Pokémon and Digital Nostalgia [Content Made Simple]
#249: Twitter reviews new rule, American aesthetic online, and more.
TOP OF THE WEEK:
A year ago, Marcus Dewdney, an artist in Toronto, started a project inspired by Pokémon, the beloved series of monster-collecting video games that launched on Game Boy in the United States in 1998. He pulled up images from the 2001 games Pokémon Gold and Silver and, using the image editor paint.net, copied them in his own style, illuminating the rudimentary, decades-old pixelated landscapes with richer colors and patterns. Scant grids of symbolic leaves from the original game became swirls of gnarled trees; straight lines meant to suggest cliffs became craggy, precipitous rock faces. This past March, Dewdney and several other artists completed the entire map of Gold and Silver—which can be explored screen by screen on a dedicated Web site. Now the group is working on overhauling the original Pokémon games, Red and Blue. Viewers of Dewdney’s images often comment, “This is how I saw it in my head as a kid,” he told me. “That’s the feeling I want to evoke. It’s when I look back and get that fuzzy, nostalgic feeling.” (He first played Pokémon Red at the age of five, choosing Charmander.)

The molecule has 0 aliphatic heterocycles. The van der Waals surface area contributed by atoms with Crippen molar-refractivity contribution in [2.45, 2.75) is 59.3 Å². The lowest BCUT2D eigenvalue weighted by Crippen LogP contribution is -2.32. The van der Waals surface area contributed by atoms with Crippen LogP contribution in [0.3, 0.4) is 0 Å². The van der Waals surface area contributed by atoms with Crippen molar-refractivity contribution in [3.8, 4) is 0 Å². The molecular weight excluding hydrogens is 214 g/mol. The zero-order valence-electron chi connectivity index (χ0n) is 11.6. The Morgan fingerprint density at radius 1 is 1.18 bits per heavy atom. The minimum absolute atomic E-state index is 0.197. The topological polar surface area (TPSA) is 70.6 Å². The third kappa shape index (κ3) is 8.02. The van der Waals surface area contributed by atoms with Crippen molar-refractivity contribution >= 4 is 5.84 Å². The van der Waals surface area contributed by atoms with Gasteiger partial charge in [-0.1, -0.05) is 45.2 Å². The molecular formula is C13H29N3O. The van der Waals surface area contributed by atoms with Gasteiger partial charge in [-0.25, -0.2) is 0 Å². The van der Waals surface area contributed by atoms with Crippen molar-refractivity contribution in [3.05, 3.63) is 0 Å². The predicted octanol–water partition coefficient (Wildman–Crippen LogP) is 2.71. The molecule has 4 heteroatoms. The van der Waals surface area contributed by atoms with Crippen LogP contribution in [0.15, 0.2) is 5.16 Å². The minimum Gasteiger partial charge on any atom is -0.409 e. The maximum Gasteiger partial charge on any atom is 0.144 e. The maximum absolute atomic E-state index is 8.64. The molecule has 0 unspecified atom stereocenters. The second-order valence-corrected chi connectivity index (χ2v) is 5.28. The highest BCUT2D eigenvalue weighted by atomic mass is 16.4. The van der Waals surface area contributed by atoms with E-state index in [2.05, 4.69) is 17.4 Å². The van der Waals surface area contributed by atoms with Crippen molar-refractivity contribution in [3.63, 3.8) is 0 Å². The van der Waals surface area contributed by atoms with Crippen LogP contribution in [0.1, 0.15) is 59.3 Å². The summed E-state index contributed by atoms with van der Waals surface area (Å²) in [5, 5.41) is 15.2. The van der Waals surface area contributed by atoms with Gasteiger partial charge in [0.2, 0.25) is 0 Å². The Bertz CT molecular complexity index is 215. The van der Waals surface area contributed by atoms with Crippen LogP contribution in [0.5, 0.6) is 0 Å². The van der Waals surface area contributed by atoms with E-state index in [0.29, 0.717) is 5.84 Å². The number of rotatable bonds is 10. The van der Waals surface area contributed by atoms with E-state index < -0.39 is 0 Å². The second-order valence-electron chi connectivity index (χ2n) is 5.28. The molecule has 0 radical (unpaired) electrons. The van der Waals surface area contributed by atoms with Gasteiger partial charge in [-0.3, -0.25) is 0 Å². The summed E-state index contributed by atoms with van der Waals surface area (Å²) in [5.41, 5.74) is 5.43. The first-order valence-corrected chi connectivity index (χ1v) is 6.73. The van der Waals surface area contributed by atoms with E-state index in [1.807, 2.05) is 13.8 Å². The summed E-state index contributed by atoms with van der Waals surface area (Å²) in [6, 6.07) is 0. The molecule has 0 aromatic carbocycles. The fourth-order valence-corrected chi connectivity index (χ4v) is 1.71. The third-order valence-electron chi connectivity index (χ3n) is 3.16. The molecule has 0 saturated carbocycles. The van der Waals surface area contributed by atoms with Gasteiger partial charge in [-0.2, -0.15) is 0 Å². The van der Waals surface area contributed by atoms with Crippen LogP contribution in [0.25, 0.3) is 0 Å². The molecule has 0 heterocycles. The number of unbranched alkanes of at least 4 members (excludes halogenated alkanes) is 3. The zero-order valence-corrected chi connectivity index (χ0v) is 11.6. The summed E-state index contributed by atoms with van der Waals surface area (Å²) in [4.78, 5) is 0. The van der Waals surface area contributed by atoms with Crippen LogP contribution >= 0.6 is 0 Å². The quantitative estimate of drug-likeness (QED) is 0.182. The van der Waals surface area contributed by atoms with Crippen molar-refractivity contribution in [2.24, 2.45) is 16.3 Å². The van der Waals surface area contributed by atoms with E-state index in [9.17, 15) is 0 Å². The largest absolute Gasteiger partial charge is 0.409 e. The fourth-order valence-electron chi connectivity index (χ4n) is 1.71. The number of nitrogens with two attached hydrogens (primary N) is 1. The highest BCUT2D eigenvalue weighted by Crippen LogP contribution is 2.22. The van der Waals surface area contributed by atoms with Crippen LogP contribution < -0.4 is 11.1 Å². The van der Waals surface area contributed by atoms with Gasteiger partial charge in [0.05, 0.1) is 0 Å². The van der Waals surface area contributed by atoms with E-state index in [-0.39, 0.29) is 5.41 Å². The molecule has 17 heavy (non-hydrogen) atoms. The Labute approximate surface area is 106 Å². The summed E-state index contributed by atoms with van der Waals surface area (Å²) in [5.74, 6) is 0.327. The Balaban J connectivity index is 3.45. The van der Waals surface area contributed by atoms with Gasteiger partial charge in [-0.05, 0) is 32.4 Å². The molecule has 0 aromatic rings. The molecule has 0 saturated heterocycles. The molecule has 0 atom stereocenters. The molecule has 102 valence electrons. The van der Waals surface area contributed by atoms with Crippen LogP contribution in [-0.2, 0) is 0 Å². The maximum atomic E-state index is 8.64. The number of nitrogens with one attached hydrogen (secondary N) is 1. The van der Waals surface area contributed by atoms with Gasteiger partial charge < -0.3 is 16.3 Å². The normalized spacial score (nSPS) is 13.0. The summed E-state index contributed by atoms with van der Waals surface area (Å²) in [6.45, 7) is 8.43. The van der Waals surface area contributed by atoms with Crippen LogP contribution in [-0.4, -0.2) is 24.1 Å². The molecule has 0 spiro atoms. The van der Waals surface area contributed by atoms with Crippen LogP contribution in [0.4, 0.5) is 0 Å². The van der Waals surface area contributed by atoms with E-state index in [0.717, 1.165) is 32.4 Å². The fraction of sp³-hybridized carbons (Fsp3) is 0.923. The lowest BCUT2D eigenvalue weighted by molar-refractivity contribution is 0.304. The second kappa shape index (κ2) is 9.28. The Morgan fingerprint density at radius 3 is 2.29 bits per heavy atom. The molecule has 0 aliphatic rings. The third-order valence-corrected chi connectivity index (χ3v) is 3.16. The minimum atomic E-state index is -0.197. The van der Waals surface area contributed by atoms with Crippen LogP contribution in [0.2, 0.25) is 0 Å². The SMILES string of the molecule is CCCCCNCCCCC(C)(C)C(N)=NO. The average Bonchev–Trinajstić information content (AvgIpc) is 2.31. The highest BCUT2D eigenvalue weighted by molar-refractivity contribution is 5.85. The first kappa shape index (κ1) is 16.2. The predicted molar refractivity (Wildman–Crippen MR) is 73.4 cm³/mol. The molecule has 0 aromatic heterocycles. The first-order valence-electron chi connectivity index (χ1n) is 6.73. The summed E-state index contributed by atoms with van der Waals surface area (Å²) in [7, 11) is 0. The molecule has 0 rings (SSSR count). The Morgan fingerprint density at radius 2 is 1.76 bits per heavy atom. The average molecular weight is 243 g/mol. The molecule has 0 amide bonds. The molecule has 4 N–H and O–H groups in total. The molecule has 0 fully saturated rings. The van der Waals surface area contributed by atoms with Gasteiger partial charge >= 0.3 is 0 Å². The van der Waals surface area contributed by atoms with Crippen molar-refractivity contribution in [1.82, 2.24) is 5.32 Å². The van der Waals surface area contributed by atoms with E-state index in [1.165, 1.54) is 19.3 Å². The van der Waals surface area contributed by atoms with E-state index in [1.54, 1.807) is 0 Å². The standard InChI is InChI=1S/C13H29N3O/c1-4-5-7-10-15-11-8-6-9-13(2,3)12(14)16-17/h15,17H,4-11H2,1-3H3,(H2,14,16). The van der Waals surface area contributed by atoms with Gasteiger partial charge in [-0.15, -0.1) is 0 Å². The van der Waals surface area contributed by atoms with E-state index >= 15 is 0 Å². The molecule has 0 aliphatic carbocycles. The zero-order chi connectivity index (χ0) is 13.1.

I am a huge Pokémon fan. It’s my favorite video game series of all time. This article was super interesting to me, and I thought it was worth sharing with you all.
HITTING THE LINKS
Yeah. I kinda saw this coming, honestly. Most folks did.
“After this was rolled out, we became aware of a significant amount of coordinated and malicious reports and unfortunately, our enforcement teams made several errors,” said Twitter spokesperson Trenton Kennedy. “We’ve corrected those errors and are undergoing an internal review to make certain that this policy is used as intended – to curb the misuse of media to harass or intimidate private individuals.”
Written by the same person who wrote the Pokémon article, this is from a few months ago and is an great read.
The ultimate joke of Americancore might be that sense of disillusionment. What began as a commentary about the narcissism of white, Pocky-crazy shoppers became an intriguing term for the notion of Americanness as just another hollow Internet aesthetic to be adopted, the same as being really into wildflowers and prairie dresses.
Code-named Project Guardian, the internal program includes a list of thousands of accounts most likely to be attacked or harassed on the platform, including politicians, journalists, musicians and professional athletes. When someone flags abusive posts or messages related to those users, the reports are prioritized by Twitter’s content moderation systems, meaning the company reviews them faster than other reports in the queue.
THE FUNNY PART
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